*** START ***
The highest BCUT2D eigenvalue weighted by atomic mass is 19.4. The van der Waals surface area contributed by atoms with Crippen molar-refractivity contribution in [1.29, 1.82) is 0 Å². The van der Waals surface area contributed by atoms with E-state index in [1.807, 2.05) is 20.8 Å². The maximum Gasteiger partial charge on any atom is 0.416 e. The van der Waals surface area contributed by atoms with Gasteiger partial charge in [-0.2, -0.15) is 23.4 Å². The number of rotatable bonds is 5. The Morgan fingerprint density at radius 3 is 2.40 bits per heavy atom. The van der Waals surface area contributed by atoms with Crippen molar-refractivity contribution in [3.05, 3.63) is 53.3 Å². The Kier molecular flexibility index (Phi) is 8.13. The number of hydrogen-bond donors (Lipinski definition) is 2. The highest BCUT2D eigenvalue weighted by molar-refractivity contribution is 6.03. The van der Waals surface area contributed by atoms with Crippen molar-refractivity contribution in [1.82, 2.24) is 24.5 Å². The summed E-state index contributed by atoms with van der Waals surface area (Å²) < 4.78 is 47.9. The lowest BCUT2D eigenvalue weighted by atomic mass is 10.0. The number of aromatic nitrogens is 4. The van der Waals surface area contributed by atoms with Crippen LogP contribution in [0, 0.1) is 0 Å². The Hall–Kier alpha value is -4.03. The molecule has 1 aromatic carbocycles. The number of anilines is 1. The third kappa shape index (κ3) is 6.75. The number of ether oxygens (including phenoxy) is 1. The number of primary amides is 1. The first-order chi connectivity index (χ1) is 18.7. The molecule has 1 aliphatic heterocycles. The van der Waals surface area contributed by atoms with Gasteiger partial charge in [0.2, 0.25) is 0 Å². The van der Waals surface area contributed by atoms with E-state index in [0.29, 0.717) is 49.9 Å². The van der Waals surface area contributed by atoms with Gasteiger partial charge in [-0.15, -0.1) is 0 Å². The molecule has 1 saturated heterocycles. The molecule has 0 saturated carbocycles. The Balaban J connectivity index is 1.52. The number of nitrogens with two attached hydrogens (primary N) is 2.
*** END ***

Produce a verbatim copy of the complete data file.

The highest BCUT2D eigenvalue weighted by atomic mass is 19.4. The van der Waals surface area contributed by atoms with Crippen molar-refractivity contribution in [1.29, 1.82) is 0 Å². The van der Waals surface area contributed by atoms with E-state index in [1.807, 2.05) is 20.8 Å². The maximum Gasteiger partial charge on any atom is 0.416 e. The van der Waals surface area contributed by atoms with Gasteiger partial charge in [-0.2, -0.15) is 23.4 Å². The number of rotatable bonds is 5. The Morgan fingerprint density at radius 3 is 2.40 bits per heavy atom. The van der Waals surface area contributed by atoms with Crippen molar-refractivity contribution in [3.05, 3.63) is 53.3 Å². The Kier molecular flexibility index (Phi) is 8.13. The number of hydrogen-bond donors (Lipinski definition) is 2. The highest BCUT2D eigenvalue weighted by molar-refractivity contribution is 6.03. The van der Waals surface area contributed by atoms with Crippen molar-refractivity contribution in [1.82, 2.24) is 24.5 Å². The summed E-state index contributed by atoms with van der Waals surface area (Å²) < 4.78 is 47.9. The lowest BCUT2D eigenvalue weighted by atomic mass is 10.0. The number of aromatic nitrogens is 4. The van der Waals surface area contributed by atoms with Crippen LogP contribution in [0, 0.1) is 0 Å². The Hall–Kier alpha value is -4.03. The molecule has 1 aromatic carbocycles. The number of anilines is 1. The third kappa shape index (κ3) is 6.75. The number of ether oxygens (including phenoxy) is 1. The number of primary amides is 1. The first-order chi connectivity index (χ1) is 18.7. The molecule has 1 aliphatic heterocycles. The van der Waals surface area contributed by atoms with Gasteiger partial charge in [0.2, 0.25) is 0 Å². The van der Waals surface area contributed by atoms with E-state index in [0.29, 0.717) is 49.9 Å². The van der Waals surface area contributed by atoms with Gasteiger partial charge in [-0.15, -0.1) is 0 Å². The molecule has 1 saturated heterocycles. The molecule has 0 saturated carbocycles. The Balaban J connectivity index is 1.52. The number of nitrogens with two attached hydrogens (primary N) is 2.